Focus on Trump’s active agenda, not where he eats
The furor over Donald Trump’s eccentricities is a sideshow. Whether he eats cheeseburgers in bed doesn’t matter. What matters is what he does as president of the United States. So far, that’s been quite a lot. Granted, the cheeseburger story is more fun. Reinforcement of what we already believe generally is.
That’s why Fire and Fury, Michael Wolff’s alleged insider account of the White House, has become an international bestseller. It appears to confirm the popular wisdom about Trump — that he is a narcissistic buffoon incapable of thought, who spends most of his time tweeting, watching television and eating cheeseburgers in bed.
Anything that supports the cheeseburger view of Trump gets good play. A dubious account that he had muffed America’s national anthem at a football kickoff this week ricocheted around the world.
Social media users earnestly debated whether bad acoustics were at fault or whether Trump simply didn’t know the words.
So deeply held is the cheeseburger view of Trump that it defies parody. CBC Radio found that to its embarrassment last week when it reported, as fact, that Wolff’s book included a bizarre section detailing how Trump had demanded a special television channel at the White House that featured fighting gorillas.
As CBC later reported, the so-called gorilla channel anecdote was an internet hoax. But in a weird sense, that didn’t seem to matter. To many critics, a gorilla channel was something that Trump would watch. Whether it existed or not was secondary.
Unfortunately, this fascination with Trump’s style obscures his actions. While his critics debate whether he is mentally unhinged or simply obnoxious, the president has been busy remaking government policy on things that matter.
Much of it is Republican boilerplate. The tax bill he signed into law gives large and permanent tax breaks to the wealthy as well as smaller and temporary breaks to the middle class. It also follows the lead of successive Liberal and Conservative Canadian governments by cutting corporate taxes.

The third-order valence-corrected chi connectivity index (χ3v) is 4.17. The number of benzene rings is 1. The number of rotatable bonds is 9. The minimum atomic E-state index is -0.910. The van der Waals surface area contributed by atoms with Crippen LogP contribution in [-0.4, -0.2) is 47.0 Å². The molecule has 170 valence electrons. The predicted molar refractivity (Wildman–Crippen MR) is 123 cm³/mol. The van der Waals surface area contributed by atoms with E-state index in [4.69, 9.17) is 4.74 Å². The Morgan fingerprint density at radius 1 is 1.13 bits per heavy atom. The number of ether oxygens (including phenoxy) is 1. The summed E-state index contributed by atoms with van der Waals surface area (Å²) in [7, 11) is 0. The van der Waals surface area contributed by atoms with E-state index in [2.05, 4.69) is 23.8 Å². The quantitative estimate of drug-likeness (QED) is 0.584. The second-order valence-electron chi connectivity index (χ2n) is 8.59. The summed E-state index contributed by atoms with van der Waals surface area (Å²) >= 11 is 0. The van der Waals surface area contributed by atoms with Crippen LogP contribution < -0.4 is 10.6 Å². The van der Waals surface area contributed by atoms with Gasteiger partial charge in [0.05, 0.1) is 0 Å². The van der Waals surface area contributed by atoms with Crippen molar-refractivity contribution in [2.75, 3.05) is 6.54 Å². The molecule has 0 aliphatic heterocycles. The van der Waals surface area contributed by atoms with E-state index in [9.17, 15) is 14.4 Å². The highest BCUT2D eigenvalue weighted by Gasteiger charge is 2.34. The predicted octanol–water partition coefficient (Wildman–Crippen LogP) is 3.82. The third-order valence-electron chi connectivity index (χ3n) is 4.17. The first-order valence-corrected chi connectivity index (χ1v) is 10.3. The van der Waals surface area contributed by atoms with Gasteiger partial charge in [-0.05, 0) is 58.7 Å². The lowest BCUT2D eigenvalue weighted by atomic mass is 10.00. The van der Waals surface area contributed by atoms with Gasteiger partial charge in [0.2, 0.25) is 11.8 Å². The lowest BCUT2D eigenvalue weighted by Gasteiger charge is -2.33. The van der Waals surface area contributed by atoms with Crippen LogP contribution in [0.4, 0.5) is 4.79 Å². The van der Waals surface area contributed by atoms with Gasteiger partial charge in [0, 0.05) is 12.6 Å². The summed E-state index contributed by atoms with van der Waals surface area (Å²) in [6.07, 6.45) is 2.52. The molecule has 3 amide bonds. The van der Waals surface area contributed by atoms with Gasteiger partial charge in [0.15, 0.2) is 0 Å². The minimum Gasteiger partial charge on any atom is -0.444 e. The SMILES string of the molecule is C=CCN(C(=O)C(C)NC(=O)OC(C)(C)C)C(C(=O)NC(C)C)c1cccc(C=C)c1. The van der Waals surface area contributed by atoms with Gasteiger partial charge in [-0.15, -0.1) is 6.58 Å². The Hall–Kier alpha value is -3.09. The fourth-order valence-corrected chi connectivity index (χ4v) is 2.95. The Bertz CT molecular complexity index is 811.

It hacks away at America’s already troubled Obamacare system and sets the stage for future cuts to Medicaid, a government program aimed at providing health care to the poor.
On the environmental front, Trump has been even busier, rolling back regulations put in place by his predecessor, Barack Obama, that were aimed at reducing carbon emissions. He has relaxed bird protection rules that affect oil drilling in the West and fishing regulations designed to protect whales.
He has announced plans to significantly shrink two chunks of federally protected land in the Southwest known as national monuments.
He has formally renounced the 2015 Paris climate accord.
On immigration, Trump has announced the end of programs designed to give temporary asylum to Haitians and Salvadorans fleeing natural disasters in their homelands.
He is forging ahead with plans to build a wall along America’s border with Mexico. He seems set on terminating the North American Free Trade Agreement unless Canada and Mexico agree to humiliating concessions.
Yet otherwise, and in spite of the isolationist rhetoric he employed during the presidential election campaign, Trump’s foreign policy has been, in the main, orthodox.
Like Obama before him, he has co-operated with Russia in the Syrian war and opposed it in Ukraine. He has committed the U.S. to NATO and, in spite of the occasional outburst, retained America’s uneasy relationship with the United Nations.
His rhetoric against the North Korean regime has been more extreme than that of his predecessors. But his actions have not.
Like Obama, he relies on economic sanctions rather than war to wean North Korea from its nuclear ambitions.
He is not anxious to negotiate with the regime in Pyongyang but does not dismiss the idea out of hand.
Indeed, this week’s talks between North and South Korea would probably have been stillborn had Trump’s White House not agreed to postpone military exercises in the region.
Michael Wolff presents Trump as someone who insists on telling the same stories over and over again. Perhaps so. But does it matter?
Ronald Reagan, who suffered from Alzheimers in the end, notoriously mixed up reality and his motion picture career. He was routinely mocked in the international press.
Yet he is now regarded as one of America’s most successful presidents.
Trump too will ultimately be judged on what he does in the world. Not on where he eats his cheeseburgers.